A Tribute to a Maine Fisherman
Danny Dodge died recently. For those who did not know him, he was a lobsterman at Rockport Harbor, Maine; a quiet man with a gentle smile, who loved his dog, Boone. Danny got ill and he slipped away not soon after Thanksgiving. His boat, Ocean Lady, was still on the mooring in early December, while others were being pulled out with winter storms looming on the horizon.
But the waterfront community took care of Ocean Lady in a most understated and elegant way. To someone unfamiliar with the ways of a small yet busy working harbor, it may have seemed a simple act. But it was so much more.
The red Rockport Marine launch went out and slipped Danny’s boat from its mooring and towed it around to the public launch ramp, where Walter Gray was waiting with his large transport trailer.
Usually, there’s a lot of cheerful joking around the boats, especially on a sunny morning when people are getting things done, or walking dogs and talking about getting things done. But this was different. The air was somber because everyone who happened on that particular spot at that particular time knew why the boat was being pulled. And we were sad. Even the dogs stood quietly to watch.
“Where you taking Danny’s boat, Walter?”
“Just to the other side,” Walter signaled, over to the east side of Goose River, where boats were lined up on stands for the winter.
He attached his chains and pulled the Ocean Lady onto the trailer, climbed into the truck, and drove the boat up the hill and over the bridge. But instead of driving head first down the steep hill to the other side, he made a left onto Main Street, and proceeded to turn around and go in reverse. He then backed his big rig down the narrow road, past the busy hotel construction site, past Rockport Marine where a crane was lifting a mast off a large yacht, and around the sharp curve toward the bait shack.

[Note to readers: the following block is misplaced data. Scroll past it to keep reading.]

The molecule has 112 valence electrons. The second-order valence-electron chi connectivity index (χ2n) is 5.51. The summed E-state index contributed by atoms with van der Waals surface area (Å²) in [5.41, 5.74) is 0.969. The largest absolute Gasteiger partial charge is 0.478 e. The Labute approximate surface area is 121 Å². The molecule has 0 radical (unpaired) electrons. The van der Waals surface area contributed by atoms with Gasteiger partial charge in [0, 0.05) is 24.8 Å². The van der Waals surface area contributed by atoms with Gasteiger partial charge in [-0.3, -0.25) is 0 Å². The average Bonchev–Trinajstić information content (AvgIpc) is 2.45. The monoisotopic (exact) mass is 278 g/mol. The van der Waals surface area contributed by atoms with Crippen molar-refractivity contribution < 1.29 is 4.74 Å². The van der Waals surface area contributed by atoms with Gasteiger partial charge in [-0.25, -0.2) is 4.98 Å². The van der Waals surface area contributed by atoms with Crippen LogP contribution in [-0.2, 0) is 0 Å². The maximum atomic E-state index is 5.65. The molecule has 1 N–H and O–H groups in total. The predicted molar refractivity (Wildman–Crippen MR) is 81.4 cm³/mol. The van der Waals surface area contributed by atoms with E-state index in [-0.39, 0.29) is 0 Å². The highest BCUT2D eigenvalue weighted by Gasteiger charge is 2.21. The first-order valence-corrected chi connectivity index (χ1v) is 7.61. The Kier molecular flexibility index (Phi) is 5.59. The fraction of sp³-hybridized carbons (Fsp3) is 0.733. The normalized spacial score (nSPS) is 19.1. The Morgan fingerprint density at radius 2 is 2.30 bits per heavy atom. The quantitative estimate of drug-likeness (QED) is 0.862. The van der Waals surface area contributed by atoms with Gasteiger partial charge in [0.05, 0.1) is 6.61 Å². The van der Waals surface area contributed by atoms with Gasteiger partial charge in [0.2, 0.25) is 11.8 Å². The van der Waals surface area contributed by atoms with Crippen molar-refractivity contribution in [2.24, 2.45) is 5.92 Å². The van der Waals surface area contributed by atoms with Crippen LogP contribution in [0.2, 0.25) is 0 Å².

Seeing Walter coming, Alex Whitman hopped into a couple of trucks and tucked their trailers out of the way, clearing a path by the Rockport Boat Club, and another sharp corner.
It was crowded, it was tight, and Walter had little room to maneuver. But he did it all with expertise and without any fuss, backing slowly to the snug spot made just for the boat. There, he situated Ocean Lady on blocks, level and secure.
Hauling and storing the boat was not something that demanded a lot of noisy attention. But it was so necessary. Danny’s immediate community knew that a man’s boat—his life’s work—needed tending to. Those guys did right by him, with strength and grace.
Lynda Clancy is Editorial Director of Penobscot Bay Pilot.
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